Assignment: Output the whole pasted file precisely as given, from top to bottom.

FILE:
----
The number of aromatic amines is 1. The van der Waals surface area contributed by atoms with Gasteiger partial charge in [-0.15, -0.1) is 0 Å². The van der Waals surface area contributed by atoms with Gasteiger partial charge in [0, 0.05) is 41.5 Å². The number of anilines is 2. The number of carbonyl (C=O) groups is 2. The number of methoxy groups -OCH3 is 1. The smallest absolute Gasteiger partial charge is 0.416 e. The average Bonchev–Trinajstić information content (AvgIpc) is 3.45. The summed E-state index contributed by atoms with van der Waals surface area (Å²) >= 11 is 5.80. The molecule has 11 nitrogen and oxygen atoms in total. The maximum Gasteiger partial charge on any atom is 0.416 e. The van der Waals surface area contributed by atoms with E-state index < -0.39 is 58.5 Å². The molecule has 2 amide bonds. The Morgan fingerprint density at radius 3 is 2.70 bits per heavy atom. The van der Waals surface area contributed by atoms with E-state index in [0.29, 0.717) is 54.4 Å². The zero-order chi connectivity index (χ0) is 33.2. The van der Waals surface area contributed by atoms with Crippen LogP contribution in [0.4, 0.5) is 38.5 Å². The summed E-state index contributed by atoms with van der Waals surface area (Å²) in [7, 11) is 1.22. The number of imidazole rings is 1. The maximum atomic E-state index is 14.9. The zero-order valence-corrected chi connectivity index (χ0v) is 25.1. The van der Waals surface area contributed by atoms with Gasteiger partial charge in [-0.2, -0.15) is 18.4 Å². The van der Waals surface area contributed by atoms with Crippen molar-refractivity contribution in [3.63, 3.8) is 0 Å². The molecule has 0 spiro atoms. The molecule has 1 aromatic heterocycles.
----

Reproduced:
The number of aromatic amines is 1. The van der Waals surface area contributed by atoms with Gasteiger partial charge in [-0.15, -0.1) is 0 Å². The van der Waals surface area contributed by atoms with Gasteiger partial charge in [0, 0.05) is 41.5 Å². The number of anilines is 2. The number of carbonyl (C=O) groups is 2. The number of methoxy groups -OCH3 is 1. The smallest absolute Gasteiger partial charge is 0.416 e. The average Bonchev–Trinajstić information content (AvgIpc) is 3.45. The summed E-state index contributed by atoms with van der Waals surface area (Å²) >= 11 is 5.80. The molecule has 11 nitrogen and oxygen atoms in total. The maximum Gasteiger partial charge on any atom is 0.416 e. The van der Waals surface area contributed by atoms with E-state index < -0.39 is 58.5 Å². The molecule has 2 amide bonds. The Morgan fingerprint density at radius 3 is 2.70 bits per heavy atom. The van der Waals surface area contributed by atoms with E-state index in [0.29, 0.717) is 54.4 Å². The zero-order chi connectivity index (χ0) is 33.2. The van der Waals surface area contributed by atoms with Crippen LogP contribution in [0.4, 0.5) is 38.5 Å². The summed E-state index contributed by atoms with van der Waals surface area (Å²) in [7, 11) is 1.22. The number of imidazole rings is 1. The maximum atomic E-state index is 14.9. The zero-order valence-corrected chi connectivity index (χ0v) is 25.1. The van der Waals surface area contributed by atoms with Gasteiger partial charge in [-0.2, -0.15) is 18.4 Å². The van der Waals surface area contributed by atoms with Crippen molar-refractivity contribution in [3.63, 3.8) is 0 Å². The molecule has 0 spiro atoms. The molecule has 1 aromatic heterocycles.